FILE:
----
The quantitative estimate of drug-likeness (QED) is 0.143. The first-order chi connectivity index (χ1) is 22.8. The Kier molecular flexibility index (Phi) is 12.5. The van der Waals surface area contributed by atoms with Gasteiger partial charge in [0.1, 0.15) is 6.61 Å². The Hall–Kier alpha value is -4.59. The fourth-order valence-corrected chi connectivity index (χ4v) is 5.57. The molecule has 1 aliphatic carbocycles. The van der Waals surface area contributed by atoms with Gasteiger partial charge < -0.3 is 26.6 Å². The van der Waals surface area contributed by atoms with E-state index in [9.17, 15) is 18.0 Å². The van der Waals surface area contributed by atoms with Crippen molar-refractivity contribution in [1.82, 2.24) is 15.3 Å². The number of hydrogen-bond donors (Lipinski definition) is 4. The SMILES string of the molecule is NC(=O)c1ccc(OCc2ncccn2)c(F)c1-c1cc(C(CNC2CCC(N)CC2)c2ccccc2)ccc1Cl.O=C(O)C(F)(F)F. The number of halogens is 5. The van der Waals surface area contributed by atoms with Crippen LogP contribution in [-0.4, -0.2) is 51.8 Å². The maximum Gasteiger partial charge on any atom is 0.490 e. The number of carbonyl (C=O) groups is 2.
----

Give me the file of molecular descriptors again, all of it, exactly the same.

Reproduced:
The quantitative estimate of drug-likeness (QED) is 0.143. The first-order chi connectivity index (χ1) is 22.8. The Kier molecular flexibility index (Phi) is 12.5. The van der Waals surface area contributed by atoms with Gasteiger partial charge in [0.1, 0.15) is 6.61 Å². The Hall–Kier alpha value is -4.59. The fourth-order valence-corrected chi connectivity index (χ4v) is 5.57. The molecule has 1 aliphatic carbocycles. The van der Waals surface area contributed by atoms with Gasteiger partial charge < -0.3 is 26.6 Å². The van der Waals surface area contributed by atoms with E-state index in [9.17, 15) is 18.0 Å². The van der Waals surface area contributed by atoms with Crippen molar-refractivity contribution in [1.82, 2.24) is 15.3 Å². The number of hydrogen-bond donors (Lipinski definition) is 4. The SMILES string of the molecule is NC(=O)c1ccc(OCc2ncccn2)c(F)c1-c1cc(C(CNC2CCC(N)CC2)c2ccccc2)ccc1Cl.O=C(O)C(F)(F)F. The number of halogens is 5. The van der Waals surface area contributed by atoms with Crippen LogP contribution in [-0.4, -0.2) is 51.8 Å². The maximum Gasteiger partial charge on any atom is 0.490 e. The number of carbonyl (C=O) groups is 2.